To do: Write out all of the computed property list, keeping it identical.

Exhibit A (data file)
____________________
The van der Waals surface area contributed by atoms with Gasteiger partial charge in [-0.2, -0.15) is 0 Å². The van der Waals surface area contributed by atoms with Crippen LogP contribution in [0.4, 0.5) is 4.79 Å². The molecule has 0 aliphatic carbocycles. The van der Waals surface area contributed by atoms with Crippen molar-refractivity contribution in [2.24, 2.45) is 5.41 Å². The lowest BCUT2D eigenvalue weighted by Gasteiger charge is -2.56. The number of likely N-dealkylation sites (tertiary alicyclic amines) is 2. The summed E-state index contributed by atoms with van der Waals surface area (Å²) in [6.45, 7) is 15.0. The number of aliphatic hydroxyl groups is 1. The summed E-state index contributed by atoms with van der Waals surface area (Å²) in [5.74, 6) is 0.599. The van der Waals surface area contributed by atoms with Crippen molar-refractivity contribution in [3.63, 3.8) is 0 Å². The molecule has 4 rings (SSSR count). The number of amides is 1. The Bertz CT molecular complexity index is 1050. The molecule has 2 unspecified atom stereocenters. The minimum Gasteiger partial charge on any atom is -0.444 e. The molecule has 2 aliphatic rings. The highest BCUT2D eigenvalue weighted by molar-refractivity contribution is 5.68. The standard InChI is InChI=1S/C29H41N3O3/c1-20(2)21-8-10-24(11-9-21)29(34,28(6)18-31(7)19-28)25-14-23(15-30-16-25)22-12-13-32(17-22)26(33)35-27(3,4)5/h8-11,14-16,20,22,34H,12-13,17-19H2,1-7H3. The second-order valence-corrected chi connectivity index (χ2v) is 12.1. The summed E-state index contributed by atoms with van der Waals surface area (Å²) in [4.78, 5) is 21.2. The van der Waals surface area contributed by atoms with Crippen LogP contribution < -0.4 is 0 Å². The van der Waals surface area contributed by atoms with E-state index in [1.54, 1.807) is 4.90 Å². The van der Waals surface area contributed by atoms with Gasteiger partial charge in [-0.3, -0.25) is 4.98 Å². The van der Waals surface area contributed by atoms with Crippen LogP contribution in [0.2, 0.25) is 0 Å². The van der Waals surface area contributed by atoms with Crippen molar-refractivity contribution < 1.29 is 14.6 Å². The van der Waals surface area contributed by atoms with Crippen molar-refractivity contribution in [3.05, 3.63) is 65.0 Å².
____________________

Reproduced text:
The van der Waals surface area contributed by atoms with Gasteiger partial charge in [-0.2, -0.15) is 0 Å². The van der Waals surface area contributed by atoms with Crippen LogP contribution in [0.4, 0.5) is 4.79 Å². The molecule has 0 aliphatic carbocycles. The van der Waals surface area contributed by atoms with Crippen molar-refractivity contribution in [2.24, 2.45) is 5.41 Å². The lowest BCUT2D eigenvalue weighted by Gasteiger charge is -2.56. The number of likely N-dealkylation sites (tertiary alicyclic amines) is 2. The summed E-state index contributed by atoms with van der Waals surface area (Å²) in [6.45, 7) is 15.0. The number of aliphatic hydroxyl groups is 1. The summed E-state index contributed by atoms with van der Waals surface area (Å²) in [5.74, 6) is 0.599. The van der Waals surface area contributed by atoms with Crippen molar-refractivity contribution in [3.63, 3.8) is 0 Å². The molecule has 4 rings (SSSR count). The number of amides is 1. The Bertz CT molecular complexity index is 1050. The molecule has 2 unspecified atom stereocenters. The minimum Gasteiger partial charge on any atom is -0.444 e. The molecule has 2 aliphatic rings. The highest BCUT2D eigenvalue weighted by molar-refractivity contribution is 5.68. The standard InChI is InChI=1S/C29H41N3O3/c1-20(2)21-8-10-24(11-9-21)29(34,28(6)18-31(7)19-28)25-14-23(15-30-16-25)22-12-13-32(17-22)26(33)35-27(3,4)5/h8-11,14-16,20,22,34H,12-13,17-19H2,1-7H3. The second-order valence-corrected chi connectivity index (χ2v) is 12.1. The summed E-state index contributed by atoms with van der Waals surface area (Å²) in [4.78, 5) is 21.2. The van der Waals surface area contributed by atoms with Crippen LogP contribution < -0.4 is 0 Å². The van der Waals surface area contributed by atoms with E-state index in [1.54, 1.807) is 4.90 Å². The van der Waals surface area contributed by atoms with Gasteiger partial charge in [-0.3, -0.25) is 4.98 Å². The van der Waals surface area contributed by atoms with Crippen LogP contribution in [0.2, 0.25) is 0 Å². The van der Waals surface area contributed by atoms with Crippen molar-refractivity contribution < 1.29 is 14.6 Å². The van der Waals surface area contributed by atoms with Crippen molar-refractivity contribution in [3.05, 3.63) is 65.0 Å².